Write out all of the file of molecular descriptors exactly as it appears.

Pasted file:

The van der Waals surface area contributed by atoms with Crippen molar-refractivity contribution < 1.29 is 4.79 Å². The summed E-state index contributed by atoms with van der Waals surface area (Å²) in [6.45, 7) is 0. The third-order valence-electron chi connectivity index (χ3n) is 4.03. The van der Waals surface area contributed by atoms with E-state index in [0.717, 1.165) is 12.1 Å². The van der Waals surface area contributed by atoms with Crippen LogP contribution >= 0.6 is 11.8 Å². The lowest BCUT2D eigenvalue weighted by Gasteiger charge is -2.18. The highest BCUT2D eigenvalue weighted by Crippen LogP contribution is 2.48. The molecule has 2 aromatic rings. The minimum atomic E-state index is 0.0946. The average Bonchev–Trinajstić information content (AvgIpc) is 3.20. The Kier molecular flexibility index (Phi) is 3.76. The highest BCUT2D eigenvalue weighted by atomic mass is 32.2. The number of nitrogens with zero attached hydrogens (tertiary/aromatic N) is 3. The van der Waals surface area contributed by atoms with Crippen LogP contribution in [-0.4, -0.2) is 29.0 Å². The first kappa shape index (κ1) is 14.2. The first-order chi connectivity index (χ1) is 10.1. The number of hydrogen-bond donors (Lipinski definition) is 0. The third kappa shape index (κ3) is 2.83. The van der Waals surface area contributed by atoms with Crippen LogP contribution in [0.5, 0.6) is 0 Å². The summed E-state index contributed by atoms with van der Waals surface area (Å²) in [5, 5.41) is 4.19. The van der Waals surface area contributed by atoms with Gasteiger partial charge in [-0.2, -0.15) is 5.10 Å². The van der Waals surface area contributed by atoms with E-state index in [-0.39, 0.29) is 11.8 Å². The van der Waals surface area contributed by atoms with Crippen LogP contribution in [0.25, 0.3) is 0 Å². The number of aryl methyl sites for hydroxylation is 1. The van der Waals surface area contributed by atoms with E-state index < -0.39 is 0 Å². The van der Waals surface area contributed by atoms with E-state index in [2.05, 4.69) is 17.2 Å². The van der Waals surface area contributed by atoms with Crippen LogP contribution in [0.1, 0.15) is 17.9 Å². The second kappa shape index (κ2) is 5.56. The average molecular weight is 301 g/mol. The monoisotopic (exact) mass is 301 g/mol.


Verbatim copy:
The van der Waals surface area contributed by atoms with Crippen molar-refractivity contribution < 1.29 is 4.79 Å². The summed E-state index contributed by atoms with van der Waals surface area (Å²) in [6.45, 7) is 0. The third-order valence-electron chi connectivity index (χ3n) is 4.03. The van der Waals surface area contributed by atoms with E-state index in [0.717, 1.165) is 12.1 Å². The van der Waals surface area contributed by atoms with Crippen LogP contribution >= 0.6 is 11.8 Å². The lowest BCUT2D eigenvalue weighted by Gasteiger charge is -2.18. The highest BCUT2D eigenvalue weighted by Crippen LogP contribution is 2.48. The molecule has 2 aromatic rings. The minimum atomic E-state index is 0.0946. The average Bonchev–Trinajstić information content (AvgIpc) is 3.20. The Kier molecular flexibility index (Phi) is 3.76. The highest BCUT2D eigenvalue weighted by atomic mass is 32.2. The number of nitrogens with zero attached hydrogens (tertiary/aromatic N) is 3. The van der Waals surface area contributed by atoms with Crippen LogP contribution in [-0.4, -0.2) is 29.0 Å². The first kappa shape index (κ1) is 14.2. The first-order chi connectivity index (χ1) is 10.1. The number of hydrogen-bond donors (Lipinski definition) is 0. The third kappa shape index (κ3) is 2.83. The van der Waals surface area contributed by atoms with Crippen LogP contribution in [0.5, 0.6) is 0 Å². The summed E-state index contributed by atoms with van der Waals surface area (Å²) in [5, 5.41) is 4.19. The van der Waals surface area contributed by atoms with Gasteiger partial charge in [-0.2, -0.15) is 5.10 Å². The van der Waals surface area contributed by atoms with E-state index in [-0.39, 0.29) is 11.8 Å². The van der Waals surface area contributed by atoms with Crippen LogP contribution in [0.25, 0.3) is 0 Å². The number of aryl methyl sites for hydroxylation is 1. The van der Waals surface area contributed by atoms with E-state index < -0.39 is 0 Å². The van der Waals surface area contributed by atoms with E-state index in [2.05, 4.69) is 17.2 Å². The van der Waals surface area contributed by atoms with Crippen LogP contribution in [0.1, 0.15) is 17.9 Å². The second kappa shape index (κ2) is 5.56. The average molecular weight is 301 g/mol. The monoisotopic (exact) mass is 301 g/mol.